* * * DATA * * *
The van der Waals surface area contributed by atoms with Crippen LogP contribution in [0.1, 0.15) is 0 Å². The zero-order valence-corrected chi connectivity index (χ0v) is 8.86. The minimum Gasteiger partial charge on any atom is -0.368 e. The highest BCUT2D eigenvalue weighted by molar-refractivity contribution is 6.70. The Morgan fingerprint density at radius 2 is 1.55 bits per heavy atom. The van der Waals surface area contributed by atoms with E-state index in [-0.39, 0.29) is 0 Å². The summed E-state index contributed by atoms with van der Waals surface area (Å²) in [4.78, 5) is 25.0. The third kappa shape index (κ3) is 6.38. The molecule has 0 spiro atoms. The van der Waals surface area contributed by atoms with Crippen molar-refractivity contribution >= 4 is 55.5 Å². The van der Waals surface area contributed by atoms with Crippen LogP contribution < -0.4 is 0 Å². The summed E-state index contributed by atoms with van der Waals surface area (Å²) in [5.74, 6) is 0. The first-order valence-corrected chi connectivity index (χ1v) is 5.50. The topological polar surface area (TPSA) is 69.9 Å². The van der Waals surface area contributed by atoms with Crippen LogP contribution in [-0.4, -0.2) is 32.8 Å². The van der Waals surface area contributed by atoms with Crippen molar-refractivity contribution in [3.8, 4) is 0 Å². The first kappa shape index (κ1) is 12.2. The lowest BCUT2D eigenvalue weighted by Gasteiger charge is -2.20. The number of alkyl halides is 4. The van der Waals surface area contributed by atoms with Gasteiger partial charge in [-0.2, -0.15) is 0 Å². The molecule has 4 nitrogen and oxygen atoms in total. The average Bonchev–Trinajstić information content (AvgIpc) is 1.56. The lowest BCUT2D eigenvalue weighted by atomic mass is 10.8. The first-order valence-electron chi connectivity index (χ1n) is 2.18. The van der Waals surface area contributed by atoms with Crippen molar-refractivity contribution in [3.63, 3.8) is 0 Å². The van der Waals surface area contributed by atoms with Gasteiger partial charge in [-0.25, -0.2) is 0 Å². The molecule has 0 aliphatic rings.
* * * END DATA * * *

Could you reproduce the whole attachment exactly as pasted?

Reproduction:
The van der Waals surface area contributed by atoms with Crippen LogP contribution in [0.1, 0.15) is 0 Å². The zero-order valence-corrected chi connectivity index (χ0v) is 8.86. The minimum Gasteiger partial charge on any atom is -0.368 e. The highest BCUT2D eigenvalue weighted by molar-refractivity contribution is 6.70. The Morgan fingerprint density at radius 2 is 1.55 bits per heavy atom. The van der Waals surface area contributed by atoms with E-state index in [-0.39, 0.29) is 0 Å². The summed E-state index contributed by atoms with van der Waals surface area (Å²) in [4.78, 5) is 25.0. The third kappa shape index (κ3) is 6.38. The molecule has 0 spiro atoms. The van der Waals surface area contributed by atoms with Crippen molar-refractivity contribution >= 4 is 55.5 Å². The van der Waals surface area contributed by atoms with Crippen LogP contribution < -0.4 is 0 Å². The summed E-state index contributed by atoms with van der Waals surface area (Å²) in [5.74, 6) is 0. The first-order valence-corrected chi connectivity index (χ1v) is 5.50. The topological polar surface area (TPSA) is 69.9 Å². The van der Waals surface area contributed by atoms with Crippen LogP contribution in [-0.4, -0.2) is 32.8 Å². The van der Waals surface area contributed by atoms with Crippen molar-refractivity contribution in [3.8, 4) is 0 Å². The first kappa shape index (κ1) is 12.2. The lowest BCUT2D eigenvalue weighted by Gasteiger charge is -2.20. The number of alkyl halides is 4. The van der Waals surface area contributed by atoms with Gasteiger partial charge in [-0.2, -0.15) is 0 Å². The molecule has 4 nitrogen and oxygen atoms in total. The average Bonchev–Trinajstić information content (AvgIpc) is 1.56. The lowest BCUT2D eigenvalue weighted by atomic mass is 10.8. The first-order valence-electron chi connectivity index (χ1n) is 2.18. The van der Waals surface area contributed by atoms with Crippen molar-refractivity contribution in [3.63, 3.8) is 0 Å². The van der Waals surface area contributed by atoms with Gasteiger partial charge in [-0.25, -0.2) is 0 Å². The molecule has 0 aliphatic rings.